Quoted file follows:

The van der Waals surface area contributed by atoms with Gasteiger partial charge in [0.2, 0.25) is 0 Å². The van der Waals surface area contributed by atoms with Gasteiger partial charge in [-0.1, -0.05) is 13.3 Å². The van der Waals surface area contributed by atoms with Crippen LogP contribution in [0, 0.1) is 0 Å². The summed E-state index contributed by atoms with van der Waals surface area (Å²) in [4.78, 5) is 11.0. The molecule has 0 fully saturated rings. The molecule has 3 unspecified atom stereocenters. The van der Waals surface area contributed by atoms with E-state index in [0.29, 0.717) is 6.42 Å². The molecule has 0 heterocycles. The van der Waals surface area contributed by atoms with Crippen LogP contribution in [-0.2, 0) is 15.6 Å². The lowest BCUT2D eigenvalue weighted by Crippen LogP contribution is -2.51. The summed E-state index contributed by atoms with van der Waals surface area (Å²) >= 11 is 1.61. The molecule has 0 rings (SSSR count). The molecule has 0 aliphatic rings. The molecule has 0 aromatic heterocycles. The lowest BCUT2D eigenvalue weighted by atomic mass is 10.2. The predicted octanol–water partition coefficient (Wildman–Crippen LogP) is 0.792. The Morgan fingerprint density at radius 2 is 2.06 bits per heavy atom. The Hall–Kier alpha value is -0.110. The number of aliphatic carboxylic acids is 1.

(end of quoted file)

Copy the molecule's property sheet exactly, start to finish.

The van der Waals surface area contributed by atoms with Gasteiger partial charge in [0.2, 0.25) is 0 Å². The van der Waals surface area contributed by atoms with Gasteiger partial charge in [-0.1, -0.05) is 13.3 Å². The van der Waals surface area contributed by atoms with Crippen LogP contribution in [0, 0.1) is 0 Å². The summed E-state index contributed by atoms with van der Waals surface area (Å²) in [4.78, 5) is 11.0. The molecule has 0 fully saturated rings. The molecule has 3 unspecified atom stereocenters. The van der Waals surface area contributed by atoms with E-state index in [0.29, 0.717) is 6.42 Å². The molecule has 0 heterocycles. The van der Waals surface area contributed by atoms with Crippen LogP contribution in [-0.2, 0) is 15.6 Å². The lowest BCUT2D eigenvalue weighted by Crippen LogP contribution is -2.51. The summed E-state index contributed by atoms with van der Waals surface area (Å²) >= 11 is 1.61. The molecule has 0 rings (SSSR count). The molecule has 0 aliphatic rings. The molecule has 0 aromatic heterocycles. The lowest BCUT2D eigenvalue weighted by atomic mass is 10.2. The predicted octanol–water partition coefficient (Wildman–Crippen LogP) is 0.792. The Morgan fingerprint density at radius 2 is 2.06 bits per heavy atom. The Hall–Kier alpha value is -0.110. The number of aliphatic carboxylic acids is 1.